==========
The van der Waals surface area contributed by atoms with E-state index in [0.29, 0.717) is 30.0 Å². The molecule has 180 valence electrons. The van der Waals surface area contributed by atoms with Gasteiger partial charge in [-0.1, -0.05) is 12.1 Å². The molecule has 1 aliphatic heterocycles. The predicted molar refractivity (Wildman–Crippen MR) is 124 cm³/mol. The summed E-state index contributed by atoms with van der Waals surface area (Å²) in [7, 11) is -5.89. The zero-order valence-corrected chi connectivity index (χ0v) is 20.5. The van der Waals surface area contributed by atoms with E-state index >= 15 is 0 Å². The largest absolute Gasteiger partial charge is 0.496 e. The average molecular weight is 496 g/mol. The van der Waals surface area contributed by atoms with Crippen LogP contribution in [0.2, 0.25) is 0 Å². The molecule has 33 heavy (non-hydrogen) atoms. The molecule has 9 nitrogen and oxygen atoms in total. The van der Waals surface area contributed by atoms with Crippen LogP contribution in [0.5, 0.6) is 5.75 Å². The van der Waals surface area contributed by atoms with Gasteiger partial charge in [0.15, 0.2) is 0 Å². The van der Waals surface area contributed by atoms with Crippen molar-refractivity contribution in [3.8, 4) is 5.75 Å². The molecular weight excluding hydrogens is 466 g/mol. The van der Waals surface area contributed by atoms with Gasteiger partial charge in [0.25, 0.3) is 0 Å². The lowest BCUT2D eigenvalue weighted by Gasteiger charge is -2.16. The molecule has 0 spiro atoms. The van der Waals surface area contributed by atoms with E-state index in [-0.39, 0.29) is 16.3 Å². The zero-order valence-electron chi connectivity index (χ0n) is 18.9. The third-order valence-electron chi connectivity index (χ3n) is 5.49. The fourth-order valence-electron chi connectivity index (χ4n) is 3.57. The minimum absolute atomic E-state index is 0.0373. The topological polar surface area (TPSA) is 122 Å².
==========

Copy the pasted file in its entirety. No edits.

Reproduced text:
The van der Waals surface area contributed by atoms with E-state index in [0.29, 0.717) is 30.0 Å². The molecule has 180 valence electrons. The van der Waals surface area contributed by atoms with Gasteiger partial charge in [-0.1, -0.05) is 12.1 Å². The molecule has 1 aliphatic heterocycles. The predicted molar refractivity (Wildman–Crippen MR) is 124 cm³/mol. The summed E-state index contributed by atoms with van der Waals surface area (Å²) in [7, 11) is -5.89. The zero-order valence-corrected chi connectivity index (χ0v) is 20.5. The van der Waals surface area contributed by atoms with E-state index >= 15 is 0 Å². The largest absolute Gasteiger partial charge is 0.496 e. The average molecular weight is 496 g/mol. The van der Waals surface area contributed by atoms with Crippen LogP contribution in [0.2, 0.25) is 0 Å². The molecule has 33 heavy (non-hydrogen) atoms. The molecule has 9 nitrogen and oxygen atoms in total. The van der Waals surface area contributed by atoms with Crippen LogP contribution in [0.5, 0.6) is 5.75 Å². The van der Waals surface area contributed by atoms with Gasteiger partial charge in [0.15, 0.2) is 0 Å². The van der Waals surface area contributed by atoms with Crippen molar-refractivity contribution in [3.8, 4) is 5.75 Å². The molecular weight excluding hydrogens is 466 g/mol. The van der Waals surface area contributed by atoms with Gasteiger partial charge in [0.25, 0.3) is 0 Å². The lowest BCUT2D eigenvalue weighted by Gasteiger charge is -2.16. The molecule has 0 spiro atoms. The van der Waals surface area contributed by atoms with E-state index in [-0.39, 0.29) is 16.3 Å². The zero-order valence-electron chi connectivity index (χ0n) is 18.9. The third-order valence-electron chi connectivity index (χ3n) is 5.49. The fourth-order valence-electron chi connectivity index (χ4n) is 3.57. The minimum absolute atomic E-state index is 0.0373. The topological polar surface area (TPSA) is 122 Å².